Friday, September 04, 2015

Visibility, Innocence, and Compassion

A recent news photo showed a policeman approaching a drowned refugee toddler.  An interview with the toddler’s father revealed that he had lost his wife and both of their children in a desperate attempt to cross the Mediterranean to a Greek island.   The image and the story work powerfully to make us aware of the plight of the many refugees worldwide who are desperately trying to move to a better life.

About 55 million people die worldwide, each year.  We cannot grieve for all in the same way.  We know little or nothing of most of them; we seldom know that they have passed away.  The image and story above  demonstrate how just a bit of visibility can increase our compassion for thousands of people.   Because it is a toddler who died, we know that he is innocent of any wrongdoing that could have contributed to his demise.  When we hear of war deaths, we may feel compassion for all involved, but particularly for non-combatants impacted by the violence.

Mass shootings are disturbing, but mass shootings of school students are particularly upsetting.  And the death of so many Sandy Hook elementary students was especially shocking.  The younger the victim, the greater the gut impact.

When we learn of a tragic death, the impact is greatest when the victim is young and innocent.  How then is it that we have hardened our hearts to deaths of children killed in their mother’s womb?  Surely one factor is that we do not see them, and seldom hear specific stories of their final days. An unborn child is close to invisible, so far as the public is concerned.  Photos of the bodies of aborted children are decried as too gruesome for publication.  Although abortion is legal, it is seldom spoken of publicly by those who chose to have one or perform one.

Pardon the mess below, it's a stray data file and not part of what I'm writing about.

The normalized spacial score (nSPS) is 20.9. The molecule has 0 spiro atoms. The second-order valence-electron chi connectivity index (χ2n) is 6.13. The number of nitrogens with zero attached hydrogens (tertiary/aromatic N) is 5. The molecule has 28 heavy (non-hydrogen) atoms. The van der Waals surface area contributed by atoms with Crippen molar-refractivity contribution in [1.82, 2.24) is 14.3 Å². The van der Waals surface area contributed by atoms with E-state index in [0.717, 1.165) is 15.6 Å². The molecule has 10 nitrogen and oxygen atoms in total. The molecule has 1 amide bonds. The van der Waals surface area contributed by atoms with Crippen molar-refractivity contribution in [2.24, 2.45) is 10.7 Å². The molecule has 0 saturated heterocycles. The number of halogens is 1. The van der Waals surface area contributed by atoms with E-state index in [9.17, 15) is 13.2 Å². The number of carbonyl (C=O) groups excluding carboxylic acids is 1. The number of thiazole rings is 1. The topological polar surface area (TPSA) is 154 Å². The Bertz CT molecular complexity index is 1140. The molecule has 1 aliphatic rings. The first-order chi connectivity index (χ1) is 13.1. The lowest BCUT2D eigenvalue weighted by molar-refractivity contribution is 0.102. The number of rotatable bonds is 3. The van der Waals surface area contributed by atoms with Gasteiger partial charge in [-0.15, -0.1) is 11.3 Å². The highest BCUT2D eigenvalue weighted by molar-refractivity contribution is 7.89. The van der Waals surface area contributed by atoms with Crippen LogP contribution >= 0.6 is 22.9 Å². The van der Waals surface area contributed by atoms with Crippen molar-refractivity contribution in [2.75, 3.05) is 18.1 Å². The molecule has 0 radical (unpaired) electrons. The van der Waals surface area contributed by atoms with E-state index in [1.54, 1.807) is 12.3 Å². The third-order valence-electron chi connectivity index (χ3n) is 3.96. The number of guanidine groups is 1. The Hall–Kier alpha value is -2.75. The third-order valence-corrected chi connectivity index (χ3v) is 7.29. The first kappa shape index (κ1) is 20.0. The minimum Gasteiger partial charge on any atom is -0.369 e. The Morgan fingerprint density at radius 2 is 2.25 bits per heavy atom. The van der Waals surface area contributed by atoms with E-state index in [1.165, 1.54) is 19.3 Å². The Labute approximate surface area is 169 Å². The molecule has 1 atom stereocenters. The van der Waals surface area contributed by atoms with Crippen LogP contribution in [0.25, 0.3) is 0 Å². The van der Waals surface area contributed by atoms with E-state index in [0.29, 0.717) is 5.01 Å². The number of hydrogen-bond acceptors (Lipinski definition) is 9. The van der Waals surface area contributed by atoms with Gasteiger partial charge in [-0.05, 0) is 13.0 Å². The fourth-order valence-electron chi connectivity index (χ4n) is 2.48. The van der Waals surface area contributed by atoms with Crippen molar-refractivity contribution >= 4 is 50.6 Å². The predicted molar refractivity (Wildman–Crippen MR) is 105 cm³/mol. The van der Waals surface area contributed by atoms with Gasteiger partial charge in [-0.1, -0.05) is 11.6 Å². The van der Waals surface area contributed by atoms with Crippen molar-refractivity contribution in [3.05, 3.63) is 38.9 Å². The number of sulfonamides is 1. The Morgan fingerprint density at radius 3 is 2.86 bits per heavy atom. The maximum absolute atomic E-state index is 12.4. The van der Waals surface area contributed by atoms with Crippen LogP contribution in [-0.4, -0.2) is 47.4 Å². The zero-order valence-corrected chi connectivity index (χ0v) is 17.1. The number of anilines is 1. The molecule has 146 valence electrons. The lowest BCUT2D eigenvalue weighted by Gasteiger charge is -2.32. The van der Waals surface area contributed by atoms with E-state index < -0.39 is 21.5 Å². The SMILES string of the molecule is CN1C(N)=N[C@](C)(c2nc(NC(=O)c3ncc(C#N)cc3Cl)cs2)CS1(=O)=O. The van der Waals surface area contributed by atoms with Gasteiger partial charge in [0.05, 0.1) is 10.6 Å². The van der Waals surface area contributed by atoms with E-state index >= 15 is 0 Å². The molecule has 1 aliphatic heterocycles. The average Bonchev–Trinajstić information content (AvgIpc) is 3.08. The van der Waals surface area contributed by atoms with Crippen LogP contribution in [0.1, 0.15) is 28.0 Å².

Euphemisms are also used to minimize the impact of an unborn child’s death.  Fetus is used when the child is unwanted.  Baby is invariably used when expectant parents look forward to a birth.  Attention is directed to the mother’s health, despite the fact that a small minority of abortions are done to prevent injury to the mother.  Implicit is the idea that an unborn child’s death is a minor tragedy compared to constraining a mother from making the decision to have the child killed.  A common assertion is that since it is the woman’s body, it is the woman’s decision.  That presumes that the baby is still a part of a woman’s body up until it is born.  Even if that were the case, there exist perfectly healthy people with a profound belief that they need to have one of their limbs amputated because the limb “doesn’t belong to them”.   It is a rare surgeon that agrees to remove a healthy limb.  How then is it that surgeons are readily found to end the life of a healthy baby, even if we were to accept the idea that the baby is part of the woman’s body?  

Sometimes visibility in the simplest sense of the word is not possible.  We must exercise the ability to envision the unseen that is one of the great gifts we have as human beings.  I urge each of us to use that ability to envision the plight of the innocent and persecuted so that we may feel the compassion needed to spur us toward creating a more just society.drowned toddler 2.jpg

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